The Internal Revenue Service just lost a six billion dollar case with the stroke of a federal judge's pen. The IRS had challenged the "Son of Boss" tax shelter invented by KPMG, and Judge T. John Ward ruled against the IRS' attempt to retroactively apply its revocation of the tax shelter. Generally speaking the IRS code itself prevents its retroactive application, but when you're talking lost revenues in the multiples of billions and you're the IRS, well . . . you try anyway.
According to the New York Times, the "Justice Department declined to comment on the ruling. Donald L. Korb, the I.R.S.ís chief counsel, said in a statement that the agency 'was still studying the opinion.' "
MIPTC's Book Review: Thicker Than Oil
With the current crisis involving Israel, Lebanon and Syria, Rachel Bronson's book, Thicker Than Oil (available in hardcover), couldn't be more timely. The well-researched and well-written book showcases Dr. Bronson's depth of knowledge of the area and helps explain the groundwork for this crisis and the entire Middle Eastern mentality. Admittedly, MITPC has not always known the questions to ask, but Thicker Than Oil lays them out in a logical and rational fashion that allows the everyday American to finally get a handle on cultures foreign to our own.
Depending on your politics, you may not agree with Dr. Bronson's conclusions, but you will have a more thorough understanding of the interrelationship of US foreign policy with International Law and the vagaries of the cultures so few of us understand. Dr. Bronson's experience as a Senior Fellow and Director of Middle East Studies at the Council on Foreign Relations.
If you have an opinion on the Middle East and you haven't read Thicker Than Oil, then your opinion can only be uninformed.
Unmarried Couples Legally Live Together In North Carolina - First Time In Over 200 Years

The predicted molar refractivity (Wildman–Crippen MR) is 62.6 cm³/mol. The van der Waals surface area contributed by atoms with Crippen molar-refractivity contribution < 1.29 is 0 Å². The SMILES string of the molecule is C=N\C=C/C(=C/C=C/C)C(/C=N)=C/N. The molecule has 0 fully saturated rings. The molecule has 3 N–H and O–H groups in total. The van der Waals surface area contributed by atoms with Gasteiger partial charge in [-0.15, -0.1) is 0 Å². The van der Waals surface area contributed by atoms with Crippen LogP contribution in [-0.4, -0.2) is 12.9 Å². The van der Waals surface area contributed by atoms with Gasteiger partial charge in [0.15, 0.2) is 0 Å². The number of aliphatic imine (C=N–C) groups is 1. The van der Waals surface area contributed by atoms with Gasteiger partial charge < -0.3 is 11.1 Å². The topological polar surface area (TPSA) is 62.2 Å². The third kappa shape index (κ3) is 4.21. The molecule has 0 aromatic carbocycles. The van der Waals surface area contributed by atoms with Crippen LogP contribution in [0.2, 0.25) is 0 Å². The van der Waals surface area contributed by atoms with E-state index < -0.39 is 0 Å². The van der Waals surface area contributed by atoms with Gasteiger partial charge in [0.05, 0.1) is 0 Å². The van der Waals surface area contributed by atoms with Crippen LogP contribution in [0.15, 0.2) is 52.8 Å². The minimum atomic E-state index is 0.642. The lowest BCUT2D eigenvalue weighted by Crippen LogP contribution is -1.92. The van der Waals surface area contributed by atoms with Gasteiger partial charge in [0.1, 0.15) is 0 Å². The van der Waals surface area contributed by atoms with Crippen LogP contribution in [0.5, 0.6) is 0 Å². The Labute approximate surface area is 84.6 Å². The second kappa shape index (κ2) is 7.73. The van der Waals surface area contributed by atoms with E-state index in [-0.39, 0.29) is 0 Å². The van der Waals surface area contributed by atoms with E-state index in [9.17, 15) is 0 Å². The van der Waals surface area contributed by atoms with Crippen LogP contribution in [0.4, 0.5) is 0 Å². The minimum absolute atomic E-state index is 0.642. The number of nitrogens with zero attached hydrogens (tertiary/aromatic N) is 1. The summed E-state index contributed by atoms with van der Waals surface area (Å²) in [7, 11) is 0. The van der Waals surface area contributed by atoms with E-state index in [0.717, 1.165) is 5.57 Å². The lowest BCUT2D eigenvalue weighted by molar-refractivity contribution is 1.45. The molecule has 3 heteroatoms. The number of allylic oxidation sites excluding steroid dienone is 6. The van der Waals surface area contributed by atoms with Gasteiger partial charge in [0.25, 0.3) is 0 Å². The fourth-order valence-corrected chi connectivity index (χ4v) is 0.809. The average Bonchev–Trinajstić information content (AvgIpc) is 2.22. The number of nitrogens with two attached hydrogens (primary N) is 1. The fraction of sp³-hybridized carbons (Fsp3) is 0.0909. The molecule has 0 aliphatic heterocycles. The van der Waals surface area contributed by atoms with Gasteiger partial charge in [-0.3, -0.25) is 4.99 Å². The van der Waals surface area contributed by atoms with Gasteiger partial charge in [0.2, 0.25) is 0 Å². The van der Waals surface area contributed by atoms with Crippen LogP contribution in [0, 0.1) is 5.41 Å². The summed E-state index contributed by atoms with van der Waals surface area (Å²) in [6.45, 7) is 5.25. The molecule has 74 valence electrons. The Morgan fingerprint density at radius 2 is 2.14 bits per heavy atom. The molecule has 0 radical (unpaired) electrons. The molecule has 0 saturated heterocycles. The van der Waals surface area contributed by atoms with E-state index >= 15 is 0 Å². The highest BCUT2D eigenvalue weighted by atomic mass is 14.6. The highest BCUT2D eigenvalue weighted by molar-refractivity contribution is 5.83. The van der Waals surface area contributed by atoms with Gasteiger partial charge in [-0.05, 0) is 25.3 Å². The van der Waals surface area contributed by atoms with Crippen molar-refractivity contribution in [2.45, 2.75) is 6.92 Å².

Possibly some 148,000 people in North Carolina sighed a collective sigh of relief last week, but it's equally possible they didn't even know they were violating a state law. According to the Raleigh, North Carolina News & Observer, there was a law in that state preventing unmarried couples from living together. It was enacted 201 years ago. Estimates are there were 148,000 people involved in allegedly violating that law, even though they likely didn't know it.
Surprisingly, seven people were convicted of violating that law between 1997 and 2003, according to the newspaper. Side note here: how an odd number of people could be convicted leads to two possible conclusions: either one person was wrongly convicted or the law is not limited to couples. You figure it out.
One of those unmarried people decided to challenge that law, however. When Debora Lynn Hobbs, a Pender County emergency dispatcher for the Sheriff's Department quit her job over Sheriff Carson Smith's ultimatum that she get married or leave the job, she sued to declare the law unconstitutional. Local Superior Court Judge Benjamin Alford overturned the law as unconstitutional. The North Carolina Attorney General is reviewing the decision and considering an appeal.
Coast to Coast Internet Radio Trains Lawyers To Use Legal Software
For you technically challenged lawyers and technically savvy lawyers, what do you need to know and how do you get the training for the technology that will make practicing law easier and quicker for you?
Join me and my Coast to Coast co-host and fellow Law.com blogger Robert Ambrogi as we turn to our guests Todd Sons, IT Director for Jackson Walker, Adriana Linares, founder of LawTech Partners and Andy Adkins, Director of the Legal Technology Institute at the University of Florida, Levin College of Law for information you won't want to miss. Click on the icon below and give a listen.